For the City of Springfield, last week’s snowstorms almost served as a test run. “Both storms kind of went, I would say, good, you know, school was off, there was less traffic, they were overnight so we had more hours to clean up interfering with other people’s activities. The first storm is always an interesting one every year, working out the bugs,” said John Rooney, Springfield’s Deputy Director of Operations and Maintenance. He knows the cleanup phase is just getting started when the plows first hit the ground. “We’ll take a couple of days after a storm to finish our clean up, we have 7 miles of sidewalks to do, which, also without having school we had plenty of time to get those types of things done. We’re constantly taking calls; I don’t like to call them complaints, but requests for salt and sand,” he added.
If you live on a street that still looks like North Brook Road in Springfield, there’s a reason why there’s still snow all over the place, it’s environmental. “Our black pavement policy is for main arterial roads. We don’t have that same policy for residential streets. The general public doesn’t understand that. The real reason is we don’t use chemicals on residential streets. Chemicals are what gets you down to the black pavement on the main arterial roads,” Rooney said.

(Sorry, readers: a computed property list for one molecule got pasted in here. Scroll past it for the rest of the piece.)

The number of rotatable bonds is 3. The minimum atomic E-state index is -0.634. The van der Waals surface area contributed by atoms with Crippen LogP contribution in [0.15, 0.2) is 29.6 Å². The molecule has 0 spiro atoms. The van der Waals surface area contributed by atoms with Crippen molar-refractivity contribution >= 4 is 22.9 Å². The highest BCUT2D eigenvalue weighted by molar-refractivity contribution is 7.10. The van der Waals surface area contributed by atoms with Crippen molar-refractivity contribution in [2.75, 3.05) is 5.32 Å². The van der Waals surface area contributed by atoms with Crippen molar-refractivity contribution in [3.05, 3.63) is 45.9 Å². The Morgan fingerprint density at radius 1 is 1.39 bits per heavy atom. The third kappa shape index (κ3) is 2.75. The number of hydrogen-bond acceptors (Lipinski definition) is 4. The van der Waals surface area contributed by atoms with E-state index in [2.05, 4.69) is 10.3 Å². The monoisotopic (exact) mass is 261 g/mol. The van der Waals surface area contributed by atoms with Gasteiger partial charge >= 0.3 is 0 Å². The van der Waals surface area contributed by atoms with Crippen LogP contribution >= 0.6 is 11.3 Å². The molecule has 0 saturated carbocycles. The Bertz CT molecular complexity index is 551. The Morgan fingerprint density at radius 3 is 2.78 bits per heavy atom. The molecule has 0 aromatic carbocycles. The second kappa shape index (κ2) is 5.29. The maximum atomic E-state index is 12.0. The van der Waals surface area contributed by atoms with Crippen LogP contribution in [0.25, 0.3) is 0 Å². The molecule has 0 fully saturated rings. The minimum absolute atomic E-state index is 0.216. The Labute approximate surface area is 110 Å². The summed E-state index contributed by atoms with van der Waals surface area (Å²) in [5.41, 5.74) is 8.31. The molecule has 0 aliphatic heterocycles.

He notes that cost is another factor. Budget cuts don’t allow them to go through and re-plow side streets like they used to. However, Rooney reminds you that if you own a home, it’s your responsibility to clear the sidewalk. If there’s a fire hydrant in front of your home, it’s your responsibility to clean that too.
Rooney recognizes that the system isn’t perfect and they’re constantly looking to improve, the DPW is also looking at social media as a way to get the word out about parking bans and snow emergency information.
The total cleanup cost of both snowstorms is estimated at about $300,000.